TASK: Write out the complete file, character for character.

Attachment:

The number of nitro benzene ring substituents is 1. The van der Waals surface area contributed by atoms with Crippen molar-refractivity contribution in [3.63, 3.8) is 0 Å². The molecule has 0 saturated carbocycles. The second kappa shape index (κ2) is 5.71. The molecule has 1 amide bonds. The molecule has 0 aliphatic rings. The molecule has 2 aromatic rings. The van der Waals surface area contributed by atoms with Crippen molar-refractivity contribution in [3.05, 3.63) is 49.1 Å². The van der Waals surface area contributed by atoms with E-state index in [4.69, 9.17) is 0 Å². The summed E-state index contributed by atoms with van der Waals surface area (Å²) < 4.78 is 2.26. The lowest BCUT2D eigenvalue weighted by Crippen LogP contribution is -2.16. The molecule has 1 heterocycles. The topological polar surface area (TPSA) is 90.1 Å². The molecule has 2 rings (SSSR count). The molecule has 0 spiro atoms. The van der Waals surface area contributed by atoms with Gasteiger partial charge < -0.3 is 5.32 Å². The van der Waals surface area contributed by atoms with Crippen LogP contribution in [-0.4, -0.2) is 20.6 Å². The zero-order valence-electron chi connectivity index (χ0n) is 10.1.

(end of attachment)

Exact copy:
The number of nitro benzene ring substituents is 1. The van der Waals surface area contributed by atoms with Crippen molar-refractivity contribution in [3.63, 3.8) is 0 Å². The molecule has 0 saturated carbocycles. The second kappa shape index (κ2) is 5.71. The molecule has 1 amide bonds. The molecule has 0 aliphatic rings. The molecule has 2 aromatic rings. The van der Waals surface area contributed by atoms with Crippen molar-refractivity contribution in [3.05, 3.63) is 49.1 Å². The van der Waals surface area contributed by atoms with E-state index in [4.69, 9.17) is 0 Å². The summed E-state index contributed by atoms with van der Waals surface area (Å²) < 4.78 is 2.26. The lowest BCUT2D eigenvalue weighted by Crippen LogP contribution is -2.16. The molecule has 1 heterocycles. The topological polar surface area (TPSA) is 90.1 Å². The molecule has 2 rings (SSSR count). The molecule has 0 spiro atoms. The van der Waals surface area contributed by atoms with Gasteiger partial charge < -0.3 is 5.32 Å². The van der Waals surface area contributed by atoms with Crippen LogP contribution in [-0.4, -0.2) is 20.6 Å². The zero-order valence-electron chi connectivity index (χ0n) is 10.1.